With our latest update, you can do just that. Simply start your music, set when you want it to end, and fall asleep to your tunes as the music gently fades out. The sleep timer is available for any zone on any device, and can be accessed from the zone’s volume pop-up by clicking on the moon crescent icon.

We’re always looking for new ways to improve the Roon experience, so in addition to the new sleep timer, we have also implemented a number of functionality improvements, including updates to the DSP and graphics engine, which can be found in the release notes on our community site. We hope you enjoy this long awaited update and look forward to hearing what you think.

Find your favorite music more easily with the latest version of Roon

Our aim is to make it as simple as possible for you to find the music you love and to play it on your audio gear. That’s why in the latest release of Roon, we’ve updated the overview screen so your favorite music is just one click away. 

Roon’s overview screen has always functioned as a kind of “home” screen, providing you with easy access to your recently added music and new releases recommended for you. If you liked an album enough to add it to your collection, Roon has always made sure it’s close to hand.

But we realize that not everyone listens in the same way, and with the latest Roon release, we wanted to make sure ‘overview’ was useful to those who spend their time listening to singles, playlists, or classical compositions, too. 

Now, in addition to browsing recent library additions, your new ‘Recent Activity’ will also give you quick access to all sorts of content you’ve been listening to lately, including albums, playlists, artists, tracks, and compositions. So it’s easier than ever to find your latest music discoveries and more. 

We hope you enjoy the new update and look forward to hearing what you think. For more information on the new release, head over to our Community page.

The end of the walled garden

In January 2015, I wrote a deck to help me talk to the music and audio industries about Roon, which was still months or more from launching. Depending on how you looked at it, the presentation was either a cool product vision or (as Danny complained) it was “full of lies.”

The problem was a pair of slides that (I thought) handily summarized how Roon was going to work. The first stated that “Roon understands all your content,” meaning that it would find and identify music in various file formats on your hard drives, your iTunes library, and on your NAS, as well as importing your playlists and favorites from your streaming service. All of that was true enough (sort of). The second slide more boldly claimed that “Roon plays with all your hardware” which was – there’s no nice way to dress this up – just completely untrue at that point.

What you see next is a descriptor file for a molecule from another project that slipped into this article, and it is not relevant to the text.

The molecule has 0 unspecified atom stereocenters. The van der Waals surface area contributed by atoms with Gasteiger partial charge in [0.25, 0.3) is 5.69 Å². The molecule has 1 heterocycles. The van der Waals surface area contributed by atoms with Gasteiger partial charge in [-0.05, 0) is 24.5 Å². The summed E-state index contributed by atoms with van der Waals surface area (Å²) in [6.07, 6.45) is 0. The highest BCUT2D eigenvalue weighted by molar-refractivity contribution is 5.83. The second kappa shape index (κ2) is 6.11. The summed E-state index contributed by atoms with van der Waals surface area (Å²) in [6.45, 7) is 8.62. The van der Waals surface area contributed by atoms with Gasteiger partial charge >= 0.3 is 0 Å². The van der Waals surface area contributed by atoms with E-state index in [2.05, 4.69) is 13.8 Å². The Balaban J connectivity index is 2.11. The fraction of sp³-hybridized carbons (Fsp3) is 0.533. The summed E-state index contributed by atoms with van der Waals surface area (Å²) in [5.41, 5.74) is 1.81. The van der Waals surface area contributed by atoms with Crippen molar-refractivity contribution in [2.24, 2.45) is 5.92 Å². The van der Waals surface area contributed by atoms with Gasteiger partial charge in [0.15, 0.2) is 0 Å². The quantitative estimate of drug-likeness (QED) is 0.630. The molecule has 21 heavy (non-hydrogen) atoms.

A fresh start with a new vision

After years of building closed hardware systems at Sooloos and Meridian, we learned that our place in the world is designing user experiences, not audio hardware. To reach all the enthusiasts and audiophiles out there, Roon had to work with absolutely everything.

Unfortunately, it didn’t. Roon 1.0 worked, to varying degrees, with USB, AirPlay, and Meridian devices. It was a good start, but hardly “all your hardware.” Over the next few releases, we added support for Squeezebox, Google Cast, Sonos, HDMI, and a handful of proprietary integrations like Devialet AIR, Linn, and KEF. The Roon Remote apps on iOS, Android, macOS, and Windows also play audio, so the dream of playing music everywhere was ever closer to becoming reality.

As we expanded Roon’s support of audio devices, though, two issues emerged as show-stoppers: (a) there was uncertainty about whether a device would work with Roon, and (b) there was no simple, reliable way to play high-resolution audio over your network.

To solve the first issue, we created the Roon Tested program, which lets us collaborate with audio brands on testing and quality assurance. Manufacturers send us their products, and we confirm that Roon identifies them correctly and has their features and specifications in its database. It turns out that seeing your device pop up in Roon – fully identified and working as expected – goes a long way to building confidence.

The second issue was a bigger challenge. The broadly accepted standard for high-resolution streaming at the time was UPnP, which we actively chose not to support. While promising in principle, the UPnP standard (and its derivative, DLNA) makes sacrifices in user experience (specifically audio format support and rich metadata) that run contrary to our goals for Roon. Also, because there’s no certification mechanism for UPnP devices, implementations vary widely and the experience of using them is… variable.

Build it and they will come

As an alternative, we chose to develop a high-resolution streaming protocol (RAAT) that addressed the shortcomings of existing systems, and we built an SDK for hardware manufacturers to integrate into their devices. Armed with a data sheet and a dream, we set out to convince an industry that we had built something better.

That was December 2015. To our surprise and delight, it was only 30 days later that the world’s first Roon Ready device was unveiled at CES in Las Vegas – the Auralic Aries. Since then, over 80 brands have signed on to the program, making it the most widely-used high-resolution streaming protocol in the world.

Together, the Roon Ready and Roon Tested programs have changed the audio industry. By collaborating with manufacturers, we’ve created a new kind of experience, in which hardware from one company and software from another genuinely work together flawlessly. Roon subscribers can readily get support from a team that has access to the products they’re using, so both our subscribers and our partners are happy.

Which brings me back to my infamous deck. This week, five years since we launched Roon, we can finally say with a straight face that Roon plays with all your hardware.